which uses an algorithm that is normally used for comparing proteins,
    but now works for ASCII strings. The result is a float which is
    negative if the strings are very different and increases up to
    len(string) + 1 if the strings are identical, the score can be viewd
    as 'the number of correspondingn letters'. The algorithm uses the
    layout of the QWERTY keyboard to specifiy the distance between the
    stings and therefore is restricted to ASCII strings (and only makes
    sense if one uses a QWERTY keyboard), but therefor is very well suited
    to compare an imput command with all the possible commands and thus to
    identify typos.

    Why not use a normalised score between 0.0 and 1.0?
    Rob: It doesn't matter if you only want the 'best score' from a number
    of strings. Negative results appear if the strings are not similar and
    also don't even have the same length.

    The module can be found here: : comparestrings.py
    <http://starship.python.net/crew/hooft/comparestrings.py>.

    *Python standard library*

    In de standard lib hebben we difflib met de functie get_close_matches
    <http://docs.python.org/lib/module-difflib.html#l2h-922>. Groot voordeel
    dat deze dus standaard bij Python zit.

    The standard library has difflib with the function get_close_matches
    <http://docs.python.org/lib/module-difflib.html#l2h-922>. The big
    advantage is that this is standard with Python.

    *Febrl (biometrisch)*

    Febrl <https://sourceforge.net/projects/febrl/> has a number of string
    comparision functions, including the 'edit distance' or 'Levenshtein
    distance' function. For the latter, there is an implementation on
    Useless Python
    <http://www.uselesspython.com/download.php?script_id=108>.

    *Apse*

    An extension module (written in C): Apse
    <http://www.personal.psu.edu/staff/i/u/iua1/python/apse/>.

    Requires python, SWIG, and a C compiler

    *Java*

    SecondString <http://sourceforge.net/projects/secondstring/> is an
    open source package with Java implementations of a large number of
    string comparision algorithms. They should not be too difficult to
    port to Python.



    --
    Jim Segrave ()
     
    Jim Segrave, Jun 29, 2006
    #5
  6. BBands

    John Machin Guest

    On 29/06/2006 10:52 AM, John Machin wrote:
    > On 29/06/2006 10:07 AM, BBands wrote:
    >> On 6/28/06, John Machin <> wrote:
    >>> On 29/06/2006 9:28 AM, BBands wrote:
    >>> > I'd like to see if a string exists, even approximately, in another.
    >>> For
    >>> > example if "black" exists in "blakbird" or if "beatles" exists in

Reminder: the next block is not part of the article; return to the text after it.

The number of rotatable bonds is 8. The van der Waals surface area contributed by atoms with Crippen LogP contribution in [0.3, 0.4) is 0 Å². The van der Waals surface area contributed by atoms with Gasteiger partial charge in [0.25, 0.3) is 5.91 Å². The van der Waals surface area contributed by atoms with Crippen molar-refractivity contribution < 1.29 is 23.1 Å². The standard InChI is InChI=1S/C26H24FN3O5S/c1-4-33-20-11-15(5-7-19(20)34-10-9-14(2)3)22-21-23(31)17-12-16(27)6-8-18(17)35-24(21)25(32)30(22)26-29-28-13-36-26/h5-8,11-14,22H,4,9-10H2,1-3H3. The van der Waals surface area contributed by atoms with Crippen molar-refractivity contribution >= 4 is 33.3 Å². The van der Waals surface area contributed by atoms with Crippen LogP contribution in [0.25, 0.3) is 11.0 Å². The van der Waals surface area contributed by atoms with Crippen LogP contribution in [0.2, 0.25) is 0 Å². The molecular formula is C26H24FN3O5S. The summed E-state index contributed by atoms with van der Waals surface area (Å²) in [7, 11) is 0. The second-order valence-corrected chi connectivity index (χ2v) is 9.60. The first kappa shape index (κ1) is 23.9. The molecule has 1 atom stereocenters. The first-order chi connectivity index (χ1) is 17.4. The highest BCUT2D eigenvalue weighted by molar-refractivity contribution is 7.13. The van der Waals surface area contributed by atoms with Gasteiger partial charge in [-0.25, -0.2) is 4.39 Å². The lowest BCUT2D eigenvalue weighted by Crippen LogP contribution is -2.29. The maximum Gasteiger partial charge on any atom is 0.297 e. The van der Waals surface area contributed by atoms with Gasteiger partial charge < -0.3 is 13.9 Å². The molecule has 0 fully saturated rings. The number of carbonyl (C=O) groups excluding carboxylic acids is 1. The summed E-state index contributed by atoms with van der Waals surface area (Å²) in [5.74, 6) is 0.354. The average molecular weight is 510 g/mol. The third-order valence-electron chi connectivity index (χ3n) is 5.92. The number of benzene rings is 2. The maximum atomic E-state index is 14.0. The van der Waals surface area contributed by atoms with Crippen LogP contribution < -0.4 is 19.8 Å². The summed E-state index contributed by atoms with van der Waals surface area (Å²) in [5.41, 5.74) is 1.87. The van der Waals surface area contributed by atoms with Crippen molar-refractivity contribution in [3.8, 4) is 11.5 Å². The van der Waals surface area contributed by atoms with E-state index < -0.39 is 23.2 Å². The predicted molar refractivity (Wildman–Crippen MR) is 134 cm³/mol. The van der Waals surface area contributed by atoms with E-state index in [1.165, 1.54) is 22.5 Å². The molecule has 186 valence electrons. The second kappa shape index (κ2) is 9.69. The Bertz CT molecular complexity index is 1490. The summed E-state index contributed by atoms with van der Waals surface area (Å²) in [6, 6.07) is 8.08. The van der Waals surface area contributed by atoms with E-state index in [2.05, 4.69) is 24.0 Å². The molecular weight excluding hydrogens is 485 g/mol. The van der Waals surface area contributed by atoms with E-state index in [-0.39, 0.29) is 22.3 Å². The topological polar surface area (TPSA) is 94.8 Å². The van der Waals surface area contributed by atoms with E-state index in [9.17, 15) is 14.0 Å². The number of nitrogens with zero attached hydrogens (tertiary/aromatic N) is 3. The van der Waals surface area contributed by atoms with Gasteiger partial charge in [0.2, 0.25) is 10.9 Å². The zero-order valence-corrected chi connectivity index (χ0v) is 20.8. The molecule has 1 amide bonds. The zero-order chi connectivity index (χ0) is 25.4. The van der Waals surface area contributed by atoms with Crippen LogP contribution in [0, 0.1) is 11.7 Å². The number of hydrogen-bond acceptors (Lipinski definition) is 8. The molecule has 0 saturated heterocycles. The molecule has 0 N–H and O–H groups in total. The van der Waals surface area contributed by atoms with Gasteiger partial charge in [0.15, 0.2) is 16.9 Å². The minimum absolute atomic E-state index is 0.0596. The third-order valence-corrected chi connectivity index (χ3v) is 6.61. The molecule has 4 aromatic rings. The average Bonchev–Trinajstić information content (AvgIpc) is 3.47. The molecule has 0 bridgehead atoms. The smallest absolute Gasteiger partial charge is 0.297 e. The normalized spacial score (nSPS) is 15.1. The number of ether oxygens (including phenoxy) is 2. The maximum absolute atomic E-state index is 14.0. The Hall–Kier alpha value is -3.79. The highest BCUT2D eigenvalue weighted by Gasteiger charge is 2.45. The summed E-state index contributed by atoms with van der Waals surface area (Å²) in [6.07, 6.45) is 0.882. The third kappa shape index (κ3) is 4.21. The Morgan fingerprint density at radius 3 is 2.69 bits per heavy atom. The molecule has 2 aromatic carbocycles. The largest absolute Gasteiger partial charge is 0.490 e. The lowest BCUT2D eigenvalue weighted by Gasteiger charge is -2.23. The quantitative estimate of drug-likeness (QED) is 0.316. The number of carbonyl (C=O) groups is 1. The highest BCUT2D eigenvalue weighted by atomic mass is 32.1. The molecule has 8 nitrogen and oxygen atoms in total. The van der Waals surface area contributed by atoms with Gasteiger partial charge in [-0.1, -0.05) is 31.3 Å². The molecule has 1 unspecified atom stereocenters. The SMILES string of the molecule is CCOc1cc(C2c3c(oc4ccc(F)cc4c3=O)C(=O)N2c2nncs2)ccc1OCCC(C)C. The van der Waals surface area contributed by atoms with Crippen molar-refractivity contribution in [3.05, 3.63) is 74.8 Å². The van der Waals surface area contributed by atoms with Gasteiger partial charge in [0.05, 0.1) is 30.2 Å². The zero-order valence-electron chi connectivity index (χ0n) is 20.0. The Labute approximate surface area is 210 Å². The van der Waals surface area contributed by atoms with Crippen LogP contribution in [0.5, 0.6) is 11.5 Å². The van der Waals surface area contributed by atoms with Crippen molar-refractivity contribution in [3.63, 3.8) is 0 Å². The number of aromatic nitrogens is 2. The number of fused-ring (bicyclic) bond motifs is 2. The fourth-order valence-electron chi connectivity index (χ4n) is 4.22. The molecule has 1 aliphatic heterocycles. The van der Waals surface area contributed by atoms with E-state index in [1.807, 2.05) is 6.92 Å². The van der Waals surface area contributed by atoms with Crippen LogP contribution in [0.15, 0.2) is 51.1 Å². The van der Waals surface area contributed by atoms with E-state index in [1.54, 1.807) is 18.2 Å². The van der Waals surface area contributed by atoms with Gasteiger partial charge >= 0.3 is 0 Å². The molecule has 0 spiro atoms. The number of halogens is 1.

>>> > "beatlemania". The application is to look though a long list of songs
    >>> > and return any approximate matches along with a confidence factor. I
    >>> > have looked at edit distance, but that isn't a good choice for finding
    >>> > a short string in a longer one.
    >>>
    >>> There is a trivial difference between the traditional
    >>> distance-matrix-based Levenshtein algorithm for edit distance and the
    >>> corresponding one for approximate string searching. Ditto between
    >>> finite-state-machine approaches. Ditto between modern bit-bashing
    >>> approaches.


    The trivial difference is that in the searching case one edge of the
    dynamic programming matrix is initialised (in theory) to [0] *
    (len(text)+1) whereas in the distance case it is set to range(len(text)+1).

    >>>
    >>> > I have also explored
    >>> > difflib.SequenceMatcher and .get_close_matches, but what I'd really
    >>> > like is something like:
    >>> >
    >>> > a = FindApprox("beatles", "beatlemania")
    >>> > print a
    >>> > 0.857
    >>> >
    >>> > Any ideas?
    >>>
    >>> You got no ideas from googling "approximate string search python"???

    >>
    >> Yes, many including agrepy and soundex in addition to those I
    >> mentioned already, but none seem really handy at approximately looking
    >> up smaller strings in larger ones. I also note that this has been the
    >> topic of prior discussion without resolutiuon.
    >>
    >> jab

    >
    > It helps if you tell all that you've done. Otherwise people will tell
    > you to do what you've done already :)
    >
    > It helps if you reply on-list so that others can see. You may get better
    > answers sooner. I have to vanish now. Will check back tonight.
    >


    Here's a possibly better answer:

    def approx_search(pattern, text, max_dist):
    """
    Return a generator which yields tuples (endpos, dist)
    for each possible endpos such that
    (1) Levenshtein_distance(pattern, text[startpos:endpos]) = dist
    (2) 0 <= dist <= max_dist
    for some (undetermined) startpos.
    Not restricted to strings:
    (a) pattern must support pattern and len(pattern).
    (b) text needs only to support enumerate(text).
    (c) contents of pattern and text need only support the != operator.
    Example:
    list(approx_search('Beatles', 'beetles Beat leverage Betelguese',
    3)) ->
    [(6, 3), (7, 2), (8, 3),
    (12, 3), (13, 3), (14, 3), (15, 2), (16, 2), (17, 3),
    (26, 3), (27, 3)]
    """
    plen = len(pattern)
    prange = range(plen)
    dprev = range(plen+1)
    dcurr = [0] * (plen+1)
    dist = plen
    for tx, tc in enumerate(text):
    # dcurr[0] = 0 # not needed, never changes
    for px in prange:
    dist = dprev[px] + (tc != pattern[px])
    temp = dcurr[px] + 1
    if temp < dist: dist = temp
    temp = dprev[px+1] + 1
    if temp < dist: dist = temp
    dcurr[px+1] = dist
    if dist <= max_dist:
    yield tx+1, dist
    dprev, dcurr = dcurr, dprev

    If you need/want to poke around discovering "startpos", then you need
    something like the following, which is similar to the function by Magnus
    Lie Hetland which you'll find on the web, but appears to be about twice
    as fast without destroying legibility completely :)

    def Levenshtein_SJM(aseq, bseq):
    """
    Calculate Levenshtein distance between aseq and bseq.
    Space O(min(m,n))
    Time O(mn)
    """
    alen = len(aseq)
    blen = len(bseq)
    if alen > blen:
    aseq, bseq = bseq, aseq
    alen, blen = blen, alen
    if not alen: return blen
    arange = range(alen)
    dprev = range(alen+1)
    dcurr = [0] * (alen+1)
    for bx in xrange(blen):
    bc = bseq[bx]
    dcurr[0] = bx + 1
    for ax in arange:
    dist = dprev[ax] + (bc != aseq[ax])
    temp = dcurr[ax] + 1
    if temp < dist: dist = temp
    temp = dprev[ax+1] + 1
    if temp < dist: dist = temp
    dcurr[ax+1] = dist
    dprev, dcurr = dcurr, dprev
    return dist

    Note that both of the above functions use the ancient original
    algorithm, which takes O(mn) time. For heavy lifting a modern algorithm
    and use of Pyrex or C are indicated.

    HTH,
    John
     
    John Machin, Jun 30, 2006
    #6